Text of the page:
Let's start with the thyroid gland. It would hardly function without iodine. About ¾ of the iodine in the body is found in the thyroid gland, where it is an essential component of the thyroid hormones T3 (triiodothyronine) and T4 (tetraiodothyronine). These are important, among other things, for the development of the brain and bones, but also for the general function of the metabolism.
Since iodized table salt has been available in Germany, deficiencies have become much rarer, but have not disappeared completely. Just under 25% of people in Germany have a slight iodine deficiency.
So how can this need be met?
One of these is, of course, iodized salt. This contains about 100 µg iodine per 5g. This means that we have already covered half of our daily requirement (the WHO recommends a daily intake of 5 g of salt, which is why we use this value as a guideline).
But how do we get the other half? For this we have to take a dive again, because we also get iodine to a large extent under the surface of the sea. Fortunately, it is again in plant form, and who would have thought it, it is once again the algae. Some even have so much of it that excessive consumption of some types of algae can lead to an excess of iodine. However, products with particularly high iodine content often have instructions on the packaging.
We therefore recommend that you cover your iodine requirements as far as possible through your diet, and only resort to dietary supplements in cases of severe deficiency or intolerance.
Probably very few people have heard of vitamin K2 or even its deficiency. I also stumbled across it only during my research for this article. But it belongs, just like all other vitamins and substances mentioned, to a healthy body function. More precisely, it is responsible for the transport of calcium through the body. K2 therefore brings calcium to the places where it is needed.
So if a vitamin K2 deficiency occurs, it can lead to calcium deposits in the wrong place, putting a strain on arteries or blood vessels.
An important realization was that vitamin K, much like omega-3 comes in different forms. Thus, it is not sufficient to take only vitamin K1, which occurs in large quantities in green vegetables. Nevertheless, this must happen with K2.
And here we are again with the same old question, where do we get it from?
Unfortunately, there are really hardly any plant-based alternatives this time, except for a handful of fermented foods. However, since these are also rarely particularly rich in vitamin K2, it is really advisable to satisfy the need via dietary supplements. Fortunately, vitamin K2 often comes in combination with vitamin D3 capsules, which is why one preparation is usually sufficient for both.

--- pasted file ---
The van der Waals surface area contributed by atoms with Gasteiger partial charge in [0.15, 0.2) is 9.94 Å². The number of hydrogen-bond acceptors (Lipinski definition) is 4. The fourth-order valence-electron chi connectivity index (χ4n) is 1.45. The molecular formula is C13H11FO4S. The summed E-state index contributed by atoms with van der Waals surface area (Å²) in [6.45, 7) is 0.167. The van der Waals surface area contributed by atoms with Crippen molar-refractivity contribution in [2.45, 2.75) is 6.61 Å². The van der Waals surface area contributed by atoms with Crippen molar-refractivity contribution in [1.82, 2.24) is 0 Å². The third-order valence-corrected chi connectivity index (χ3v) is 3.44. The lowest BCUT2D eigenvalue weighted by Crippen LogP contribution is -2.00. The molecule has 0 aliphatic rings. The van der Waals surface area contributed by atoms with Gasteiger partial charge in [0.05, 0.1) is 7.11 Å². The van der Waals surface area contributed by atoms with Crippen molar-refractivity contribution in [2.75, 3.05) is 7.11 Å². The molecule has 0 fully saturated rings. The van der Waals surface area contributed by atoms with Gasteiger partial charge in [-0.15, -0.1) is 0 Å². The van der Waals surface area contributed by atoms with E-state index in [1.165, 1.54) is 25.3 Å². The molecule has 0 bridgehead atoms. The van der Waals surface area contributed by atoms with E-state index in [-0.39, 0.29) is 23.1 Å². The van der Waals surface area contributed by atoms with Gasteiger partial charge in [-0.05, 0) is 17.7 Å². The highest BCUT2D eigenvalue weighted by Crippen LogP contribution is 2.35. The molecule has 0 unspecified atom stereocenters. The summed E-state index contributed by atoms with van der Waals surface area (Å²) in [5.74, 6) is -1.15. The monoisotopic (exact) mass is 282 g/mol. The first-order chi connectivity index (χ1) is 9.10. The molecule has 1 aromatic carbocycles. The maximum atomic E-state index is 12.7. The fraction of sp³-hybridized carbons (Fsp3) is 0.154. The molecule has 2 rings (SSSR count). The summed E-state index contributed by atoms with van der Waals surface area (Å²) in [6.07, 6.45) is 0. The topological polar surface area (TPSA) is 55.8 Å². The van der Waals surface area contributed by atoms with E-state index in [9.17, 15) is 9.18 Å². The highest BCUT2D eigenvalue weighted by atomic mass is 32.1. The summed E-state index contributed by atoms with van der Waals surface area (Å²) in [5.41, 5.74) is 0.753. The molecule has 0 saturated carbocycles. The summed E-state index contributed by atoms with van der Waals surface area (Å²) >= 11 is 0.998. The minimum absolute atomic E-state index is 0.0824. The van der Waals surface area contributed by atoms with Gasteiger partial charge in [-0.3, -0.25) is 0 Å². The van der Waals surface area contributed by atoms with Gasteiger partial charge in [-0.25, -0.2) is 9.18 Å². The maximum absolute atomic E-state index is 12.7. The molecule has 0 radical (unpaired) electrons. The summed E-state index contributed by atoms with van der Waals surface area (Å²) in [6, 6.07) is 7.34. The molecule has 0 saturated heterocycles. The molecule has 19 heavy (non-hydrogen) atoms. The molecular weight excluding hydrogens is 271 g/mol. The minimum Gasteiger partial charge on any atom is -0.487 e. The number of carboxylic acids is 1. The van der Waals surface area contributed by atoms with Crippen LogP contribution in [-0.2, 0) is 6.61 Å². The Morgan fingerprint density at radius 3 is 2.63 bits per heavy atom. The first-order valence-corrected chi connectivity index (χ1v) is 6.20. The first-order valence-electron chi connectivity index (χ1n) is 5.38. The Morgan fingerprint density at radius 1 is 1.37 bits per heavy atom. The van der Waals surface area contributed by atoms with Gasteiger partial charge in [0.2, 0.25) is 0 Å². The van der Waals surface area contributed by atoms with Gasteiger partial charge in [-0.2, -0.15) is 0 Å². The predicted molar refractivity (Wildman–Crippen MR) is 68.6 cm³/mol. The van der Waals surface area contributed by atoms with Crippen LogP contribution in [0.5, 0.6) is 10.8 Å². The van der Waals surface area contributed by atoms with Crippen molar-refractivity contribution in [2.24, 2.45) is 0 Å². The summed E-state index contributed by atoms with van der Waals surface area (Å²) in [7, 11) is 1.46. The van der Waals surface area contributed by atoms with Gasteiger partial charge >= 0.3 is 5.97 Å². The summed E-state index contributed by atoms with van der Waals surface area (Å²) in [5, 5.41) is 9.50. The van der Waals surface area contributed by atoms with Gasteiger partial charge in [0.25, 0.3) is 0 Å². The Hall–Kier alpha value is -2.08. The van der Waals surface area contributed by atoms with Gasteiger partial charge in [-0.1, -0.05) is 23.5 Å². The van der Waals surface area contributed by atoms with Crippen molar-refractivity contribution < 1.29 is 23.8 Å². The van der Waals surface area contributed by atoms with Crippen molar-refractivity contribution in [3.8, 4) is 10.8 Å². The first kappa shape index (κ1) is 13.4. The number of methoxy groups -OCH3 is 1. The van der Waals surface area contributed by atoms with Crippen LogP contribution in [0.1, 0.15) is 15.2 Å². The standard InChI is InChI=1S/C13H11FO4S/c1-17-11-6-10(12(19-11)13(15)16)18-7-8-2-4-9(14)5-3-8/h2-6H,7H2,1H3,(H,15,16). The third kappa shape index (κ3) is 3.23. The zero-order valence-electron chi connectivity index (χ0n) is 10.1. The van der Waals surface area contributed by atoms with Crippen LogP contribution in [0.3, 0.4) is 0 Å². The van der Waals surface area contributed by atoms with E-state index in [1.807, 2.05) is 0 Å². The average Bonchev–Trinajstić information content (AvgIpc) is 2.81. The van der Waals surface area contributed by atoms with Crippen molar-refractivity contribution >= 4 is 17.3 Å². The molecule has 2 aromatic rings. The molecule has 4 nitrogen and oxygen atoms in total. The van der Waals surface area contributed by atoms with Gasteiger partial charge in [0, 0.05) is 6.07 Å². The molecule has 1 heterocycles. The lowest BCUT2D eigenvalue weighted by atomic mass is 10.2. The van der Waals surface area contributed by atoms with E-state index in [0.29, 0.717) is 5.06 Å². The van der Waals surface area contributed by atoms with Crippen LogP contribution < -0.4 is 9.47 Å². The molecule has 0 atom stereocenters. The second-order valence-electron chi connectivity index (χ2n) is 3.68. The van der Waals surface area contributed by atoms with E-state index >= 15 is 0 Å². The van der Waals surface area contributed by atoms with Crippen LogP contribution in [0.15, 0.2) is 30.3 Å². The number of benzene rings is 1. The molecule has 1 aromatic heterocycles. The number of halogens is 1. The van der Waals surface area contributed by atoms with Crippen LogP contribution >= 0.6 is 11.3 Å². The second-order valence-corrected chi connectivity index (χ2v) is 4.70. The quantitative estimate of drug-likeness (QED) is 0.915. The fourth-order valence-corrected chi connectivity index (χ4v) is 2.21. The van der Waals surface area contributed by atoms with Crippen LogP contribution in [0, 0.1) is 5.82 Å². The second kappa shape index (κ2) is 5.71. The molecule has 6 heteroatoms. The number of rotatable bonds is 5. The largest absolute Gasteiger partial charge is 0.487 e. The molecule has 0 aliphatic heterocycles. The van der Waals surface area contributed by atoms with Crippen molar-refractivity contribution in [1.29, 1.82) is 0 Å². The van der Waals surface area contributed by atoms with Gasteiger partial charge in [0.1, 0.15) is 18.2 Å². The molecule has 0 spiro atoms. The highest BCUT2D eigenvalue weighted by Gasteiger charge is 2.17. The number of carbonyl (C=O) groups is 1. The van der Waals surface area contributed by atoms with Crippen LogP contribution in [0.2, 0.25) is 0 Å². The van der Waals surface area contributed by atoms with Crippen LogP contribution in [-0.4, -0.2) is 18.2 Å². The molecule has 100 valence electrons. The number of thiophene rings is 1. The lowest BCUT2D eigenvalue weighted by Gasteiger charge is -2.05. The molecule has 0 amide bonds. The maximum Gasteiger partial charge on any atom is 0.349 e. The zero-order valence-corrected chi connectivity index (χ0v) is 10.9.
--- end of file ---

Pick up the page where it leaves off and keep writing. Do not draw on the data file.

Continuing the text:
Last but not least, Z for zinc. Zinc is used in a wide variety of places in the body. For example, it is involved in the activation of over 100 enzymes. But of course it is also important for a healthy immune system. For once, zinc is a substance that is found in abundance in numerous plants. But it would be too beautiful, if there were not also a small hook there.
Many vegan foods such as nuts, seeds, and grains contain zinc in sufficient quantities. However, these foods also contain a lot of phytic acid, a substance that inhibits zinc absorption in the body. And that is why it is advisable to take a few extra steps to improve zinc absorption in the body. This can be done, for example, by lightly roasting or soaking the nuts beforehand. Those who reach for sprouts (germinated seeds) instead of seeds are also doing the right thing here. These treatments lower the phytic acid content and make the zinc more easily accessible.
In case of acute deficiency, however, it is always advisable to resort to dietary supplements, because this way the absorption is optimal and accurate.
Finally, here are a few hard facts about daily dosages that you can use as a rough guide.
- Vitamin B12 300–1000 µg
- Vitamin D3 1000–2000 IU/IE
- Omega-3 DHA 300 µg
- Omega-3 EPA 100–200 µg
And to really cover every nutrient, these supplements can be taken in addition:
- Jod 100–150 µg
- Zink 8–12 mg
- Vitamin K2 50–100 µg
µg = Microgram
mg = Milligram
IU/IE = "international unit" oder „internationale Einheit“
*The links to sources of supply are affiliate links: If you buy through them, you actively support gustar.io, because we then receive a small part of the sales proceeds. Thank you very much! :-)